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Shirley is an avid model collector, with more than 500 models in glass in the mezzanine.

Dream Come True

One of America's most notable Ferrari fans once never considered owning one.

by Phil Berg

“I always wanted Ferraris,” admits Jon Shirley, “but I knew that I could barely afford a Jaguar E-type, much less a Ferrari, so I never really considered owning them.” This was, of course, before Shirley worked his way up to president of mega-giant Microsoft, before he began trading barely common Ferraris for even more unique models, and before he was able to own, and drive, the very cars that his heroes--Nuvolari, Fangio, Schumacher--had driven.

“My first car was a Sunbeam Alpine; it was a great car, except for the fins on the back. I drove it across the country several times.” He bought the Alpine roadster after he moved from Boston. “I was living in Boston, and car insurance in Boston for someone under 25 years old was higher than it cost to take taxis everywhere, and I’d rent a convertible every weekend, and it was still cheaper.”

Today, Jon Shirley has a collection of significant and important Ferraris, but he’s most proud of his Alfa Romeo P3 grand prix car (tended by Enzo Ferrari’s Scuderia) that whipped more powerful Auto Union cars in 1935 at the German Grand Prix. The more important the car in history, the better he likes it. And to house these machines, he’s built an enormous metal building that gives each car enough space for people to wander and gaze at various distances to view the cars. It’s not a museum—all of the cars run, and Shirley drives them in vintage racing events and at events he puts on by himself, renting race tracks such as Phoenix International Raceway for practice runs.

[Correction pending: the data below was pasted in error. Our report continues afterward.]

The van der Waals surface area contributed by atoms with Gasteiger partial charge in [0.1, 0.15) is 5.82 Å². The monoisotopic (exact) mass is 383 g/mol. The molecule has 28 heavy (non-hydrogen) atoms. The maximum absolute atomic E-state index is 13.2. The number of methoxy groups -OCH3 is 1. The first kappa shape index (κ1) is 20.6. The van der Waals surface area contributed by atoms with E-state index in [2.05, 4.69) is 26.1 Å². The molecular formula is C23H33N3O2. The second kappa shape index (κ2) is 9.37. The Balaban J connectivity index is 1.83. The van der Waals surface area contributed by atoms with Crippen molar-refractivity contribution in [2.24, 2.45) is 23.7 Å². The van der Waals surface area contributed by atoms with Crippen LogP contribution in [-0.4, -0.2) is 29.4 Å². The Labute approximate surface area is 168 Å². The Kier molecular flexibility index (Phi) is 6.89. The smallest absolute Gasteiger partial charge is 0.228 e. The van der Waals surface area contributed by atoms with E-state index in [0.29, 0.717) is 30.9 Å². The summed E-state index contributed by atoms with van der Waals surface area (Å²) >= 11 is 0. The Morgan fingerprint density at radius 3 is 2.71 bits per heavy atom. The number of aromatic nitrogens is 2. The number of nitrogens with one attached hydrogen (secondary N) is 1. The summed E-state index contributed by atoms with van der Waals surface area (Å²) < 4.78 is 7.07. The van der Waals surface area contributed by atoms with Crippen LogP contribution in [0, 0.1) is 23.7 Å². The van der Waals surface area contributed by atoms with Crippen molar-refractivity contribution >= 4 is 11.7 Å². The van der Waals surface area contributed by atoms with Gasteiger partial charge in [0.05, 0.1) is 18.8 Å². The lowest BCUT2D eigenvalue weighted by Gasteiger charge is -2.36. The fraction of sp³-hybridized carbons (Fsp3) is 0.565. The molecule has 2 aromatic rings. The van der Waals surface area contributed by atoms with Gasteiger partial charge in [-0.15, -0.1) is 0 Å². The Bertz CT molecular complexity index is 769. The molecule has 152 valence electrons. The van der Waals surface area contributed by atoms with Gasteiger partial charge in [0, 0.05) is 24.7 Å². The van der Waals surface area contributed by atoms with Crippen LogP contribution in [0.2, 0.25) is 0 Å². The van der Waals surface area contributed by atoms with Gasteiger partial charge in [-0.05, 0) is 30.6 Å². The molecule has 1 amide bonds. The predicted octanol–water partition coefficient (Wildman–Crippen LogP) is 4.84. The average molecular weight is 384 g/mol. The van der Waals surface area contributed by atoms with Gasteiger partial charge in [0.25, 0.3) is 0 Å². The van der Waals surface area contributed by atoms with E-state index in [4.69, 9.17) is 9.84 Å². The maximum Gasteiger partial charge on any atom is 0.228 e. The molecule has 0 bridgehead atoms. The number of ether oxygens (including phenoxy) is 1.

Shirley found the space to build his garage in the Pacific Northwest next to another building that was already being used by two car enthusiasts, and he was leasing one floor of the building to store his cars and a burgeoning car model collection. He called the building his “clean room”, where he kept his vintage racing cars when they weren’t at the mechanic’s shop.

The comfortable mezzanine is above a bookeeper's office and overlooks the collection.

In the new garage building there are currently about 24 cars, but they are spaced generously, with a lot of room between them to walk and step back to gaze. One end of the building has a couple of offices with a mezzanine above them. The other end houses a workshop, separated by a large system of folding glass doors. The workshop has a hydraulic lift, a full set of tools, parts storage, and a separate door to the outside. This area is used to keep the cars maintained, but at times has been used for major work as well. To keep the large new building functioning, a full-time caretaker for the cars is necessary. Local enthusiast John Bennett, who had recently retired from a career at AT&T;, took the job: “When we first started we thought we could do this three days a week. But we found there’s no way we could get everything done even in five days a week.” A bookkeeper occupies an office underneath the mezzanine four days a week.

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